What Minnesota can learn from Finland's schools

  • Article by: HECTOR GARCIA
  • Updated: December 11, 2012 - 10:23 PM

Racial gaps will do us in here. One place to turn to for guidance is Finland.

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probsolverDec. 11, 12 9:46 PM

children of marginalized communities are empowered with the resources needed to compete successfully in subsequent stages of education ---- translation: give us more of your money for the small segment of society that I represent

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jdlellis1Dec. 11, 1211:12 PM

Minnesota schools lead the nation in curriculum focused on tolerance, diversity, green, inclusion, anti-bullying, and political correctness. Administration and sadly the general population is so busy ensuring no one is offended that the time required to focus on education basics (reading, writing, arithmetic and critical thinking skills is secondary. The other tragedy is the belief that an increase in funding results in an increase in performance. What will increase academic performance is parents (yes plural) taking responsibility for their child's education.

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mgmckeDec. 11, 1211:33 PM

Minnesota needs more teachers of color! With the combination of Minnesota nice, political correctness, and paranoia, our basically "lilly-white" teaching core cannot get the job done. It's not that a teacher of color is inherently better than a "white" teacher, but the students do not relate and therefore do not respond as well to them. It gets back to the old Disney adage, "People don't care what you know, until they know that you care." Young students long to be taught, at least in part, by people that look like the person in the mirror.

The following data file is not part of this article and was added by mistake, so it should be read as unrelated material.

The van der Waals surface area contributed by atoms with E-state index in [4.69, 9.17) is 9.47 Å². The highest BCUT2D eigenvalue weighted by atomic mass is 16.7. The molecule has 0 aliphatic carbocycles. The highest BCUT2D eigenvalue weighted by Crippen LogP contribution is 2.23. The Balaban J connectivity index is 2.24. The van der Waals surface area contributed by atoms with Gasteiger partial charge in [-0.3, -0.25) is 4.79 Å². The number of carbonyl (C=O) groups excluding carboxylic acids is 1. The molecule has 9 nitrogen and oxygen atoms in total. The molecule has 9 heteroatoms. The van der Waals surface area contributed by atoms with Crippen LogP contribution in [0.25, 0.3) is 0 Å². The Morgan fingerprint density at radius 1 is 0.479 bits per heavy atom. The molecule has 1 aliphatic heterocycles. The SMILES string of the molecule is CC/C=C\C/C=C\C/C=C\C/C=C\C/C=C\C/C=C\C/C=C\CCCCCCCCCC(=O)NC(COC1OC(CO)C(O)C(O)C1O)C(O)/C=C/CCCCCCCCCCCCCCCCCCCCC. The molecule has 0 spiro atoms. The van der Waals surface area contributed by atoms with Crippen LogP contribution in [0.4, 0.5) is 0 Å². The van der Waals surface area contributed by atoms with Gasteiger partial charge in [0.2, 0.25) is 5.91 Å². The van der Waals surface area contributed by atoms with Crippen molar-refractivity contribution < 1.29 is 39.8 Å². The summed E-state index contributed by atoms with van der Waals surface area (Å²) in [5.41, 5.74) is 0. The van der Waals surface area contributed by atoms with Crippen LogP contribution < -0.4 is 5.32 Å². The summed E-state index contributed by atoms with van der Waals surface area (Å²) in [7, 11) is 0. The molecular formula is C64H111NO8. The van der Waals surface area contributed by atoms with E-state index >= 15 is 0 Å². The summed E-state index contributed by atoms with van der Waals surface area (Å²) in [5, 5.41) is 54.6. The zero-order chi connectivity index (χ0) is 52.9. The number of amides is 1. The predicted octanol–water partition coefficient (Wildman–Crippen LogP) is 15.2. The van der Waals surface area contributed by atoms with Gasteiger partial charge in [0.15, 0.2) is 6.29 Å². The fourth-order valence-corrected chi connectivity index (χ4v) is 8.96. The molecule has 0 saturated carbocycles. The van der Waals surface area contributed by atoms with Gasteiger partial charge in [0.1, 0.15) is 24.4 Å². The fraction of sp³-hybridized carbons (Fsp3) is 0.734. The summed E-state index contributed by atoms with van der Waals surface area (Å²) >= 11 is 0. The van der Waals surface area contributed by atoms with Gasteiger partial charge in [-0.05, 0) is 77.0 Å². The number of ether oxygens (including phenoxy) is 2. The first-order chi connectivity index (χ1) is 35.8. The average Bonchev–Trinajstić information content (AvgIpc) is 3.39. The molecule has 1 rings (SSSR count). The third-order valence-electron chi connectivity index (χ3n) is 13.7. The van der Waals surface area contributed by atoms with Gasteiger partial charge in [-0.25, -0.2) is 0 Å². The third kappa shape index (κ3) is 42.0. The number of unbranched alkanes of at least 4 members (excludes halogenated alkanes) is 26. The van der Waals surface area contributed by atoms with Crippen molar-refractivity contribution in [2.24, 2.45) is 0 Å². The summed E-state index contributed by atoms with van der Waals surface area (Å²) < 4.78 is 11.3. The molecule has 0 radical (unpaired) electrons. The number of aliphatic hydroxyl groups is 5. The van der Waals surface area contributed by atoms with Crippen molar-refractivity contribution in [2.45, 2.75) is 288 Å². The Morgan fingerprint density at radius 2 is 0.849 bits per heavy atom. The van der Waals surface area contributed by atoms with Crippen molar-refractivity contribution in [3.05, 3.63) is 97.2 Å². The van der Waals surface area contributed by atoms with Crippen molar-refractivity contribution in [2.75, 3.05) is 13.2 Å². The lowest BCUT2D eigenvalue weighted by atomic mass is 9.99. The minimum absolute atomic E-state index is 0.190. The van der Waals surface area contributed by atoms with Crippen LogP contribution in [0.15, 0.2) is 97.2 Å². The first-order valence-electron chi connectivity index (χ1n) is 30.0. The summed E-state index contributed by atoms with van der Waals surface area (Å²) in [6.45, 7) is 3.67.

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dazel21Dec. 12, 12 3:51 AM

I think a world of entiltements is the problem why go out a learn and strive to get a job when they know they will be given food,shelter,cell phone,health care.Problem is they are smart smart enough to say why put 40hrs in when we can make as much doing nothing.

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luzhishenDec. 12, 12 7:47 AM

"I think a world of entiltements is the problem why go out a learn and strive to get a job when they know they will be given food,shelter,cell phone,health care." I think you need to learn more about Finland and reread the article. The Finnish system - last time I checked - is radically different from the Japanese cram-school model that we've been expected to implement here...one great feature is having students have the same teacher for many years.

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SnippetDec. 12, 12 7:55 AM

>>> but the students do not relate and therefore do not respond as well to them (white teachers. <<< Any student that cannot learn from a white teachers brings problems into the classroom that are not going to be solved by changing the color of the teacher.

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ddellwoDec. 12, 12 8:11 AM